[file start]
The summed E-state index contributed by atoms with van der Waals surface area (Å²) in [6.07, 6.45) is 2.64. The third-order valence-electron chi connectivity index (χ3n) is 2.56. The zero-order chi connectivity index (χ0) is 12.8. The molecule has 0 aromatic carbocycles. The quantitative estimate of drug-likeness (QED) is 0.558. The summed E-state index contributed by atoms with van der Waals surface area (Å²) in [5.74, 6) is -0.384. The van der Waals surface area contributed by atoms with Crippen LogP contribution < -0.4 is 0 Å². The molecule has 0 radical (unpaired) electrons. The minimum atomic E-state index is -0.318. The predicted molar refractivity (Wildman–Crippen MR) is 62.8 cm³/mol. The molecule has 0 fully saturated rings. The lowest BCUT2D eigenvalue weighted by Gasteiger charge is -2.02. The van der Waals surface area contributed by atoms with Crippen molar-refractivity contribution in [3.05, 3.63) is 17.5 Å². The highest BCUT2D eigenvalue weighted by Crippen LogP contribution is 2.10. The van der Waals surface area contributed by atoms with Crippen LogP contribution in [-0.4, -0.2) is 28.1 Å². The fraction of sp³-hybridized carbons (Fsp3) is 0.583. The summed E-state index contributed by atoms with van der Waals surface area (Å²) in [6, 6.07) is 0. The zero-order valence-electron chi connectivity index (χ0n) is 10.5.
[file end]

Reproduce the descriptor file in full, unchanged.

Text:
The summed E-state index contributed by atoms with van der Waals surface area (Å²) in [6.07, 6.45) is 2.64. The third-order valence-electron chi connectivity index (χ3n) is 2.56. The zero-order chi connectivity index (χ0) is 12.8. The molecule has 0 aromatic carbocycles. The quantitative estimate of drug-likeness (QED) is 0.558. The summed E-state index contributed by atoms with van der Waals surface area (Å²) in [5.74, 6) is -0.384. The van der Waals surface area contributed by atoms with Crippen LogP contribution < -0.4 is 0 Å². The molecule has 0 radical (unpaired) electrons. The minimum atomic E-state index is -0.318. The predicted molar refractivity (Wildman–Crippen MR) is 62.8 cm³/mol. The molecule has 0 fully saturated rings. The lowest BCUT2D eigenvalue weighted by Gasteiger charge is -2.02. The van der Waals surface area contributed by atoms with Crippen molar-refractivity contribution in [3.05, 3.63) is 17.5 Å². The highest BCUT2D eigenvalue weighted by Crippen LogP contribution is 2.10. The van der Waals surface area contributed by atoms with Crippen LogP contribution in [-0.4, -0.2) is 28.1 Å². The fraction of sp³-hybridized carbons (Fsp3) is 0.583. The summed E-state index contributed by atoms with van der Waals surface area (Å²) in [6, 6.07) is 0. The zero-order valence-electron chi connectivity index (χ0n) is 10.5.